38.        In 2008, Mr Bin Hammam had invited Mr Kinteh and other presidents of member associations from the Confederation of African Football (the “CAF”) to Kuala Lumpur. 

 39.       Mr Kinteh admits that all travel arrangements and expenses had been arranged by and covered by Mr Bin Hammam (via the AFC). 

[cf. Final Report, p. 9]

 40.       Mr Kinteh remembered that it was during this visit to Kuala Lumpur that he asked Mr Bin Hammam for financial assistance in relation to the purchase of the Nissan Pick-up. 

[cf. Final Report, p. 9]

 Visit to Doha in November 2010

 41.       Following an invitation from the Qatar Football Association (QFA) to attend a friendly match between Argentina and Brazil on 17 November 2010, Mr Kinteh travelled to Doha. During his stay in Doha, Mr Kinteh stayed in the Ritz Carlton Hotel.

42.        At that time, Mr Bin Hammam was the president of the QFA. 

43.        He admits that the Qatar Football Association covered all expenses related to this trip. 

[cf. Final Report, p. 10]

44.        According to Mr Kinteh, the invitation to Doha had been extended to nearly all presidents from the CAF region. 

[cf. Final Report, pp. 9 and 10]

 b) Summary of the position of the Investigatory Chamber

 45. With regard to the Investigatory Chamber’s position on the above-mentioned agreements, promises and payments, reference is made to the pertinent sections of the Final Report.

[Final Report, pp. 6 et seqq.]

  c) Summary of the position of Mr Kinteh

46.        In his position submitted to the Adjudicatory Chamber regarding the first payment, Mr Kinteh stated that “I did not receive any Nissan pick up vehicle”. In his position to the Investigatory Chamber, he previously stated that the funds had been used to cover other federation expenses, without further details or evidence thereof.  [cf. Position statement to the Adjudicatory Chamber received on 4 May 2018, p. 4]

 47.       Regarding the payment of USD 10,000 that Mr Kinteh received to cover his costs in relation to hosting delegates in the context of the GFF elections, he stated that he was the only candidate running for the position of GFF president. In this sense, Mr Kinteh argued that due to the lack of opponents, there was no need for him to host an electoral campaign (which, in turn, would make a potential payment from Mr Bin Hammam superfluous). 

[cf. Position statement to the Adjudicatory Chamber received on 4 May 2018, p. 4]   

 48.       With respect to the third payment (in the amount of USD 50 000), Mr Kinteh stated that it had been given to him due to his personal friendship with Mr Bin Hammam, in order to cover construction works. He also added that its timing, coinciding with Mr Bin Hammam presidential campaign, was fortuitous. 

 49.       With regard to the WAFU meeting, Mr Kinteh specified that it had already been planned during the CAF general assembly in Khartoum, earlier in 2011. In this sense, Mr Kinteh alleges that the use of the USD 50 000 cannot be linked to the WAFU meeting. 

[cf. Position statement to the Adjudicatory Chamber received on 4 May 2018, p. 3] 

 50.       As for the fourth payment (totalling USD 9 396), Mr Kinteh reiterated that ultimately, he did not travel to other WAFU member associations, without specifying the ultimate use of the funds.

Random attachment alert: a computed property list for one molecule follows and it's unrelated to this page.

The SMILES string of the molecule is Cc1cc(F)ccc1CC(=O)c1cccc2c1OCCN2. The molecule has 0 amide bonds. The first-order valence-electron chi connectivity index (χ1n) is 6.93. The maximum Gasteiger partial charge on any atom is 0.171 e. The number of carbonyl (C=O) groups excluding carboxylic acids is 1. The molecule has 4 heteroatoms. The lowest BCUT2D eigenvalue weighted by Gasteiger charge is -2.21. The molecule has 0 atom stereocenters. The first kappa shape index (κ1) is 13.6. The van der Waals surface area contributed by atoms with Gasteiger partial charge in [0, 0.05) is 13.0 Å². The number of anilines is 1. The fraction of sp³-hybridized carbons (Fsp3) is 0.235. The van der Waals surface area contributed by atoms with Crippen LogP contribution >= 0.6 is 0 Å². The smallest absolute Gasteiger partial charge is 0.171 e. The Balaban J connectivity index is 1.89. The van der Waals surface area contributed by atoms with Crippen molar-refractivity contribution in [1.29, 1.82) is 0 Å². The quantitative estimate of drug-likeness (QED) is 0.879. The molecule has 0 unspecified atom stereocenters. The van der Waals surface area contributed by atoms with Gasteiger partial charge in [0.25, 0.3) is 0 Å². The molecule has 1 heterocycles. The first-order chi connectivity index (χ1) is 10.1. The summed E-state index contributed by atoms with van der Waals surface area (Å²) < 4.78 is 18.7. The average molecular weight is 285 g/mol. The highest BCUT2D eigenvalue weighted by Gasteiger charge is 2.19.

[cf. Position statement to the Adjudicatory Chamber received on 4 May 2018]

 51.With regard to Mr Bin Hammam’s financial support for the trip to attend the FIFA U20 World CupTM, Mr Kinteh reiterated that he did not travel to Canada in 2007.

[cf. Position statement to the Adjudicatory Chamber received on 4 May 2018, p. 2]

 52.       With regard to his trips to Kuala Lumpur in June 2008 and Doha in November 2010, Mr Kinteh mentioned in his position to the Adjudicatory Chamber that he referred to the answers he provided to the Investigatory Chamber. In said answers, Mr Kinteh stated that   the AFC and the QFA covered his expenses and that he did not receive any per diem. He also explained that the goal of the visit to Kuala Lumpur was to establish close ties and that he asked for the Nissan Pick-Up on that occasion. Regarding the trip to Doha Mr Kinteh averred that nearly all CAF’s federations’ presidents had been invited to attend a friendly match between Argentina and Brazil on 17 November 2011. Mr Kinteh claims that he does not remember the exact duration of his stay.

[cf. Position statement to the Adjudicatory Chamber received on 4 May 2018, p. 2]

 53.       Finally, in relation to his lack of responsiveness and inability to travel, Mr Kinteh mentioned  that he had been assigned to work in a remote area of the Gambia (which had allegedly made the exchange of correspondence more difficult) and also brought forward apparent health issues. 

[cf. Position statement to the Adjudicatory Chamber received on 4 May 2018, pp. 1 and 3]

  d) Assessment of art. 21 of the 2012 FCE by the Adjudicatory Chamber 

 A. Wording of the relevant provision

 54. According to art. 21 par. 1 of the 2012 FCE, persons bound by the Code must not offer, promise, give or accept any personal or undue pecuniary or other advantage in order to obtain or retain business or any other improper advantage to or from anyone within or outside FIFA. Such acts are prohibited, regardless of whether carried out directly or indirectly through, or in conjunction with, intermediaries or related parties as defined in the Code. In particular, persons bound by the Code must not offer, promise, give or accept any undue pecuniary or other advantage for the execution or omission of an act that is related to their official activities and is contrary to their duties or falls within their discretion. Any such offer must be reported to the Ethics Committee and any failure to do so shall be sanctionable in accordance with the Code.